AFRICAN Development Bank (AfDB) officials have promised that the $430m Enugu to Bamenda highway linking Nigeria and Cameroon by road will be completed later this year opening up the economies of both countries to each other.
Despite being neighbours, transportation links between Nigeria and Cameroon are very poor, inhibiting trade between the two nations. In a bid to open up commerce, the AfDB has thus funded the construction of the Enugu-Bamenda motorway as part of its wider $16bn investment programme across West Africa.
Speaking at the at the 59th ordinary session of the Economic Community of West African States (Ecowas) heads of state and government in Ghana, AfDB president Dr Akinwunmi Adesina, said the highway project will transform trade opportunities between the two countries. He added that the bank was also working assiduously with the Ecowas Commission to finalise feasibility studies for the Abidjan-Lagos corridor by the end of 2021.
According to Dr Adesina, when operational, the highway would link 85% of the trade volume in Ecowas through the corridor. He pointed out that AfDB was investing massively in West Africa and the total active portfolio of the bank in West Africa currently stood at $16bn, with support for infrastructure in the region doubling over the past five years.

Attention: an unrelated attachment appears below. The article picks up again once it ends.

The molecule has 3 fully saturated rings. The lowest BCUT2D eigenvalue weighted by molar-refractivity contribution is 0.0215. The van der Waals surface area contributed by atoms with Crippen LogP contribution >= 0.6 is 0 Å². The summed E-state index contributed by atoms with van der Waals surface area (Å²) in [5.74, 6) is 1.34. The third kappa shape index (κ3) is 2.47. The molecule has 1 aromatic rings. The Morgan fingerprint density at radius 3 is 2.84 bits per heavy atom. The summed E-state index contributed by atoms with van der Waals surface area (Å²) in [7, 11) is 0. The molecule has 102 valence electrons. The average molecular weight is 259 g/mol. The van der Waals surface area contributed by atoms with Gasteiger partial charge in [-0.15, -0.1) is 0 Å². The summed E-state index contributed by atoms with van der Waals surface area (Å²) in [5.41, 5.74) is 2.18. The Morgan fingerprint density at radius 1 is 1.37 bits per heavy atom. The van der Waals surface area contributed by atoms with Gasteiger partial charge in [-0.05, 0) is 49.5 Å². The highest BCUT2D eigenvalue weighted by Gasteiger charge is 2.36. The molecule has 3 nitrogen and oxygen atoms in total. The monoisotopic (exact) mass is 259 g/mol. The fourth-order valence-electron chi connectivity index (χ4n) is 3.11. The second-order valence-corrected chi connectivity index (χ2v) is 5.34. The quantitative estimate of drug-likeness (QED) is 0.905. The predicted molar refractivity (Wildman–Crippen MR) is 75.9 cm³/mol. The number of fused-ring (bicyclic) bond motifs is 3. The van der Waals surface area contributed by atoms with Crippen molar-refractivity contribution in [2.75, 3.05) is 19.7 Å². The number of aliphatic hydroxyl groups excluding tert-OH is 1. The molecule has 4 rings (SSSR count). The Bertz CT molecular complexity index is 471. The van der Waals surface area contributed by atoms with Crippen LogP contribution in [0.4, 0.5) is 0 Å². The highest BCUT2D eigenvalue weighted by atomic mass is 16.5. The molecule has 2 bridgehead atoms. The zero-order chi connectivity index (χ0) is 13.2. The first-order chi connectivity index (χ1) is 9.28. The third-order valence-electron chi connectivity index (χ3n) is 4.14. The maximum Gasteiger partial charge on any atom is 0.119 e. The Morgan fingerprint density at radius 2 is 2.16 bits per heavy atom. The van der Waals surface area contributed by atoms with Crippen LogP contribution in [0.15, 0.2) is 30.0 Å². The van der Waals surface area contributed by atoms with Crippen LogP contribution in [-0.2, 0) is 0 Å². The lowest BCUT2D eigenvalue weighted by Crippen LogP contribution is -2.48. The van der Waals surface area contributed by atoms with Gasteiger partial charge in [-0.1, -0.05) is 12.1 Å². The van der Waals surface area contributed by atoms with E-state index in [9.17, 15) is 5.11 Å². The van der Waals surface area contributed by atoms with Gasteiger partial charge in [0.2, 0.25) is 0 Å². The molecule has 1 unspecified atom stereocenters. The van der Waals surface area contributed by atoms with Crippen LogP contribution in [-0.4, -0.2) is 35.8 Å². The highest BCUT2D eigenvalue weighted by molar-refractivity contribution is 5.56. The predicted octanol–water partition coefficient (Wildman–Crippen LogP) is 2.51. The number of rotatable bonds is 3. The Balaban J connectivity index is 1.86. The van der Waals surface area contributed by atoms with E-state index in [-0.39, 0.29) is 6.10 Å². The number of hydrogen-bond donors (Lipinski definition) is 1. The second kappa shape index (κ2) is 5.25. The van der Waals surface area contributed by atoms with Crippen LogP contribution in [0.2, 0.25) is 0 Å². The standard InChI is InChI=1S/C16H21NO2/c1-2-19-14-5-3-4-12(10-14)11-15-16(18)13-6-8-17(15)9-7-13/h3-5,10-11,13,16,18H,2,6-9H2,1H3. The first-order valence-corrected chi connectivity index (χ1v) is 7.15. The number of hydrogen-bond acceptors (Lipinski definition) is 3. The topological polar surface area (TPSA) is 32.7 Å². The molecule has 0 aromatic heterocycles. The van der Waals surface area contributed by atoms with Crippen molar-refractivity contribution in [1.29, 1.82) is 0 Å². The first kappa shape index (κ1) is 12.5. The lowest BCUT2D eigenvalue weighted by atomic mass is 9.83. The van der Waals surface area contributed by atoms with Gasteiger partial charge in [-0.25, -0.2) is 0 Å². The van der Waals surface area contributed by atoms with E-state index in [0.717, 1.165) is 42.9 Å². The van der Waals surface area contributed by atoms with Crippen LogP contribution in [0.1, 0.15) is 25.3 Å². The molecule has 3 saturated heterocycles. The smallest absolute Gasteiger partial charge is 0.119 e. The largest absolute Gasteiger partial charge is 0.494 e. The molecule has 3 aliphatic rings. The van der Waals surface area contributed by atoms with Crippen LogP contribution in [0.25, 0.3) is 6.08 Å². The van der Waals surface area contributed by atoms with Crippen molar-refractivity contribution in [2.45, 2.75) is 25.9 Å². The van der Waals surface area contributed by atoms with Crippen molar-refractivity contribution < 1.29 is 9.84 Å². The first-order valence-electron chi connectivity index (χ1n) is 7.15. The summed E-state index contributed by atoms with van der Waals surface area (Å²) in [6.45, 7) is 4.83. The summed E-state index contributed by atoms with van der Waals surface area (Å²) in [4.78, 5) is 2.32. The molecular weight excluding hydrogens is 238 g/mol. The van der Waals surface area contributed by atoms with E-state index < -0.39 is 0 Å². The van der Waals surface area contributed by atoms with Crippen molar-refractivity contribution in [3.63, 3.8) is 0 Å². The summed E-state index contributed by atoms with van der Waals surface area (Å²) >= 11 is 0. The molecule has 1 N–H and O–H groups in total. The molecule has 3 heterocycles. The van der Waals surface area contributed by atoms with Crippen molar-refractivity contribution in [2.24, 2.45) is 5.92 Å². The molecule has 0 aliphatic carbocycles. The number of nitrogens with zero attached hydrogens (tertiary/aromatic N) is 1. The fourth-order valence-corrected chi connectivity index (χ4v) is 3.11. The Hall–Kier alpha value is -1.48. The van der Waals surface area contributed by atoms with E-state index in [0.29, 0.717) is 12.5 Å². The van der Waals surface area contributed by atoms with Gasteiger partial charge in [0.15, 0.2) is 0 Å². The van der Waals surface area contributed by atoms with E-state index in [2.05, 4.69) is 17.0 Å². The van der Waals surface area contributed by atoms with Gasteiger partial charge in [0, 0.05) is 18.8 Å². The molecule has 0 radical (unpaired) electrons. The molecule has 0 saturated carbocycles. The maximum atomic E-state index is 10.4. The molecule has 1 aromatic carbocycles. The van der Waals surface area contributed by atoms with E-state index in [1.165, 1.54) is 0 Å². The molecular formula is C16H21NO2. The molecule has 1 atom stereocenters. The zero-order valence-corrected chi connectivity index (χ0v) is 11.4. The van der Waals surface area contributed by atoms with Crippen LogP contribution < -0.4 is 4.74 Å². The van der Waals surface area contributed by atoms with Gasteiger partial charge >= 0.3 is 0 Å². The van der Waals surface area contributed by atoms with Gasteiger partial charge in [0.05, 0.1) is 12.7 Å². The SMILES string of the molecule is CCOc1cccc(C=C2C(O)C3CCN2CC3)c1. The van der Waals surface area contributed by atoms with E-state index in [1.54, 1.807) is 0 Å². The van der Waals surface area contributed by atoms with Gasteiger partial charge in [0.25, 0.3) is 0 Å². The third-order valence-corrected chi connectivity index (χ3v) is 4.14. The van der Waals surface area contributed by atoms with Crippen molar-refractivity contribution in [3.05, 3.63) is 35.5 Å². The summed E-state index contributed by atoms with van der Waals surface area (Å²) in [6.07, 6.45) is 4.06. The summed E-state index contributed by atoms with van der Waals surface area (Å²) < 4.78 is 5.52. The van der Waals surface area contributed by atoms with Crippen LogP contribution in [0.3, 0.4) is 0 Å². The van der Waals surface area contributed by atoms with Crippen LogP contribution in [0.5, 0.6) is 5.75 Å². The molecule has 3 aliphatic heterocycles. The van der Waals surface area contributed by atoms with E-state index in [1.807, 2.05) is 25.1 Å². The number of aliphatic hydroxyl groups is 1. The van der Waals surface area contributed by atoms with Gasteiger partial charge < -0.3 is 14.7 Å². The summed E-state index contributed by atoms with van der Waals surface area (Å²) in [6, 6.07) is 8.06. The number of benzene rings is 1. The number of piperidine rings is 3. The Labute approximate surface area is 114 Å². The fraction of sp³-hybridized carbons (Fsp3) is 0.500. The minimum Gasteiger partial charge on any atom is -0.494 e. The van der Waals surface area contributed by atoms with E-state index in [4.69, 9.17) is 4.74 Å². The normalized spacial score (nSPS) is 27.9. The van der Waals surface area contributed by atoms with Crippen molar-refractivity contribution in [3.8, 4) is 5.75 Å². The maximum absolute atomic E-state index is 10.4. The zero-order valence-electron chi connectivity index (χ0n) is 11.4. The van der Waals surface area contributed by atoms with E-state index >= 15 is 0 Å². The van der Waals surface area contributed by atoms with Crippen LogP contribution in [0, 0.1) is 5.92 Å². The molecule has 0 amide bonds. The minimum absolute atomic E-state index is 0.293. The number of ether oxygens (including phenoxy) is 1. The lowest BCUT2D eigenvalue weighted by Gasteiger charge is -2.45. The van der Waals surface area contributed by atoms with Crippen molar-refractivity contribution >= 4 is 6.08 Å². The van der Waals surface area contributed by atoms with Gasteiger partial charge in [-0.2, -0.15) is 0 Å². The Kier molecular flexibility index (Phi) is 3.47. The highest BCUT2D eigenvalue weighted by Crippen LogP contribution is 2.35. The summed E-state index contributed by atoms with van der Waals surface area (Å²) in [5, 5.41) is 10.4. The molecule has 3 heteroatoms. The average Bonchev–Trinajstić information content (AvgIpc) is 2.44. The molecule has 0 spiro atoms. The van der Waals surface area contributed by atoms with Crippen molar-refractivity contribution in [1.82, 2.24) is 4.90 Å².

Dr Adesina said: “The Senegambia Bridge is rapidly facilitating trade between Senegal and The Gambia and our financing helped to double the capacity of the Lome container port in Togo, which is critical for regional transport and logistics. Also, the Bamako to San Pedro corridor has helped to expand trade between Côte d’Ivoire and Mali by 34%, while reducing transit time at the border from 24 hours to just two hours.
“In addition, the 303km road linking Ouagadougou and Lome has reduced travel time from six days to just two days. Our $650m financing for the transport corridors linking Sierra Leone, Guinea and Liberia will impact economic opportunities for 51m people and I am pleased that this year, the bank will provide $105m financing for the road linking Guinea-Bissau and Senegal.”
Furthermore, Dr Adesina said that the $20bn desert-to-power programme on energy would develop 10,000 MW of solar power to light up the Sahel and provide access to electricity for 250m people. He added: “This project will make the Sahel the largest solar zone in the world.
“Also, right here in Ghana, the bank’s financing of $120m for the new terminal at Kokota International Airport is having huge impacts on regional transport and freight movements. With the new terminal, freight handling has expanded by 30%.”
He added that the bank provided $4.5m for the establishment of the African Continental Free Trade Area Secretariat in Accra, to further support regional trade in the continent. While recalling the effects of Covid-19 on the continent, Dr Adesina said the bank launched a $10bn facility to support African countries navigate through the challenging times posed by the pandemic.